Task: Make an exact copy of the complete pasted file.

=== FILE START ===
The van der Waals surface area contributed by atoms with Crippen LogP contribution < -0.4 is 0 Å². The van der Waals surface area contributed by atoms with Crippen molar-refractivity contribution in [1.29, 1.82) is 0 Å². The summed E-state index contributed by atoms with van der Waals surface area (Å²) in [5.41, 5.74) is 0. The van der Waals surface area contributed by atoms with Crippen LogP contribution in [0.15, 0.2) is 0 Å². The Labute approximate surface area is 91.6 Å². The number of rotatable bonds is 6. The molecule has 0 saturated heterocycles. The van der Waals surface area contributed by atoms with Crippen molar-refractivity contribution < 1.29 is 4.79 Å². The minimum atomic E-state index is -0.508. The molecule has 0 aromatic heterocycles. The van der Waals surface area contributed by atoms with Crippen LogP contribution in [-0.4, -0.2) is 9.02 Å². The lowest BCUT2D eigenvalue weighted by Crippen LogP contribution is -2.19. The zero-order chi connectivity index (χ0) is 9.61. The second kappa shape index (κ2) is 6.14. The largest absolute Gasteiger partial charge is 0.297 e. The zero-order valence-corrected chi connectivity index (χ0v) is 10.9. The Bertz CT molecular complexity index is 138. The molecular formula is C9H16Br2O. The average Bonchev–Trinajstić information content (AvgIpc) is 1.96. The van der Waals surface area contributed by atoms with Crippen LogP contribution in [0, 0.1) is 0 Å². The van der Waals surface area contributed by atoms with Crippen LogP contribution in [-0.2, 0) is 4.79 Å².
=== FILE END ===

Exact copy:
The van der Waals surface area contributed by atoms with Crippen LogP contribution < -0.4 is 0 Å². The van der Waals surface area contributed by atoms with Crippen molar-refractivity contribution in [1.29, 1.82) is 0 Å². The summed E-state index contributed by atoms with van der Waals surface area (Å²) in [5.41, 5.74) is 0. The van der Waals surface area contributed by atoms with Crippen LogP contribution in [0.15, 0.2) is 0 Å². The Labute approximate surface area is 91.6 Å². The number of rotatable bonds is 6. The molecule has 0 saturated heterocycles. The van der Waals surface area contributed by atoms with Crippen molar-refractivity contribution < 1.29 is 4.79 Å². The minimum atomic E-state index is -0.508. The molecule has 0 aromatic heterocycles. The van der Waals surface area contributed by atoms with Crippen LogP contribution in [-0.4, -0.2) is 9.02 Å². The lowest BCUT2D eigenvalue weighted by Crippen LogP contribution is -2.19. The zero-order chi connectivity index (χ0) is 9.61. The second kappa shape index (κ2) is 6.14. The largest absolute Gasteiger partial charge is 0.297 e. The zero-order valence-corrected chi connectivity index (χ0v) is 10.9. The Bertz CT molecular complexity index is 138. The molecular formula is C9H16Br2O. The average Bonchev–Trinajstić information content (AvgIpc) is 1.96. The van der Waals surface area contributed by atoms with Crippen LogP contribution in [0, 0.1) is 0 Å². The van der Waals surface area contributed by atoms with Crippen LogP contribution in [-0.2, 0) is 4.79 Å².